Email is a great example of why encryption is so important. Corporations should ensure that law firms only allow authorized mobile devices to sync with email and line-of-business applications such as Salesforce or case management systems. Otherwise, a company's data may be vulnerable from many different access points.  

3.  Continuous vulnerability assessment and remediation

With the fast-paced evolution of cyberthreats, many law firms struggle to keep up. After all, new threats emerge every day in the forms of unpatched software, Trojans, phishing attacks, worms and more. Checking for updates and patches protects firms from known vulnerabilities.

Corporations should find out how often law firms conduct tech reviews and assessments. It's critical to quantify if firms have the technological capability to scan an environment for vulnerabilities in their system, so those can be patched as soon as possible.

4.    Controlled use of administrative privileges

Attorneys take their obligations around client confidentiality very seriously. Yet, even though a firm is handling a case, not every lawyer or staff member should have access to all client cases. Law firms must properly review and restrict who has access to information, or it can be left vulnerable to careless or embittered employees.  Administrating to this extent is time-consuming, but clients should insist on it.

5.    Maintain, monitor and analyze audit logs

It's not enough to restrict information and encrypt data. Companies need to know who is accessing their files, what they are looking at and when that information has been touched. Audit logs can track all this, which can be extremely useful if there is ever a possibility that data may have been compromised.

Yet many law firms do not have this process in place. Corporations should know if their firms keep audit logs. If law firms do not, then companies need to request greater accountability from their firms.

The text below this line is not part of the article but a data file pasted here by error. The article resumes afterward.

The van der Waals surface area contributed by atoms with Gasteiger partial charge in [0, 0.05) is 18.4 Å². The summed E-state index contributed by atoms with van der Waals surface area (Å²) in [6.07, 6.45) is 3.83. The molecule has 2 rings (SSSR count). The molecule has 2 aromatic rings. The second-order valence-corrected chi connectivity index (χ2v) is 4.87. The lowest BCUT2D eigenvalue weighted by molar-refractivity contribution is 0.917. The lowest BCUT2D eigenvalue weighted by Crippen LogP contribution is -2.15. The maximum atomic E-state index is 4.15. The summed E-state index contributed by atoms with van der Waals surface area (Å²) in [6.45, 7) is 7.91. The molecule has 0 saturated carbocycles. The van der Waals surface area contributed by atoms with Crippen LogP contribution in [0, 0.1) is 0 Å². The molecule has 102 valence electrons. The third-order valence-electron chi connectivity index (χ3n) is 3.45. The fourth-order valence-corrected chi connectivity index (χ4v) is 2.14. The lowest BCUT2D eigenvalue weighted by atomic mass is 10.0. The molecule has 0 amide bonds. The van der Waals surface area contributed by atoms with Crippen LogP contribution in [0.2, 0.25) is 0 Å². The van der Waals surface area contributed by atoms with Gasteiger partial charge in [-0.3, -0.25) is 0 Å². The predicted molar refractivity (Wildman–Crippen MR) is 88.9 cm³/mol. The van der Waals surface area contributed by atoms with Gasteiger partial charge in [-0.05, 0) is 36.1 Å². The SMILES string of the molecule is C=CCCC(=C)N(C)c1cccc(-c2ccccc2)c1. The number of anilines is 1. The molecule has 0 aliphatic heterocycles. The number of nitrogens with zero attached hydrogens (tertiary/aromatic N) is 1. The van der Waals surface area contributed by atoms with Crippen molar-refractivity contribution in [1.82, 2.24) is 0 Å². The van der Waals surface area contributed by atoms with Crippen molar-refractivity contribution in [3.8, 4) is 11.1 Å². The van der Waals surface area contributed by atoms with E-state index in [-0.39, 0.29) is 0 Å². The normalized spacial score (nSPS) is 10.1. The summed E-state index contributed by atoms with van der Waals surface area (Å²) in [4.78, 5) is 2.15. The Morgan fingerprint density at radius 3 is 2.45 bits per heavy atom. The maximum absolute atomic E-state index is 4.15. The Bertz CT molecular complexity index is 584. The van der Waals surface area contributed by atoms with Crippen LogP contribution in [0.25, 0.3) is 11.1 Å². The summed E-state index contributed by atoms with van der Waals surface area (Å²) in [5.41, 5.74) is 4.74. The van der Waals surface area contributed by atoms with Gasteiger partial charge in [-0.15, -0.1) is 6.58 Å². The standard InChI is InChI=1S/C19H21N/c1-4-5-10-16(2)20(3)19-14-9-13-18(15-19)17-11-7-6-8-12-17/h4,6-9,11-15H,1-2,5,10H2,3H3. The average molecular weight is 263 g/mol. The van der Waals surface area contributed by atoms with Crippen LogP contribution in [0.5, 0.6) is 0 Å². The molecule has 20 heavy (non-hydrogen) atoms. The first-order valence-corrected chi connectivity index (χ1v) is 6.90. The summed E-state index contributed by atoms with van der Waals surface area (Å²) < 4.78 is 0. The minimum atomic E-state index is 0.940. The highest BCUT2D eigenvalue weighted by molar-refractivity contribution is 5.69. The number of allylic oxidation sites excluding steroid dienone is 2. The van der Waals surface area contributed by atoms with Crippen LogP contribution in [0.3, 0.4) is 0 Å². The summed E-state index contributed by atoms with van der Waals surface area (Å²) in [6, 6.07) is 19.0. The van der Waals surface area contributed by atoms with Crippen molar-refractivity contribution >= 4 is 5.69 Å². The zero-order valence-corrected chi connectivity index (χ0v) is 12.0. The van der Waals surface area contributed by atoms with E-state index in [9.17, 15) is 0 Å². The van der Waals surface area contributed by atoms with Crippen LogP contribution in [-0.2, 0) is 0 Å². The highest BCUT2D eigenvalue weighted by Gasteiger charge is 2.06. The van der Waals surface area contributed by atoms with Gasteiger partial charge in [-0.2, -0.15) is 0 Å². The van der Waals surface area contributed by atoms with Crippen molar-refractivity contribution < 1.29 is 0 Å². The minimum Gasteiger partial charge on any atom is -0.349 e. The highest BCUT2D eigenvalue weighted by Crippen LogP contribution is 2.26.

6.    Data recovery capability

According to the ABA's annual Legal Technology Survey, 47% of respondents said their firms don't have a response plan in place to address a security breach.

It only takes one ransomware attack to put a law firm and its clients out of business. Beyond deliberate attacks, law firms can also be vulnerable to data loss or disruption from power outages, weather-related disasters and a host of other problems. Even a few hours of downtime can have a significant impact when law firms are working on time-sensitive matters.

Many law firms still rely on on-site servers for their sole backup service, which means important information can be lost forever if there is a disaster at the office. Corporations need to know that their law firms have a strong recovery plan in place to protect their data.

For example, we spoke with one law firm partner whose office had recently burned down. The 10-person office was a total loss. Fortunately for the firm and all its clients, it had an off-site law firm cloud server in place. They were up and running again in less than 24 hours.

7.    Data protection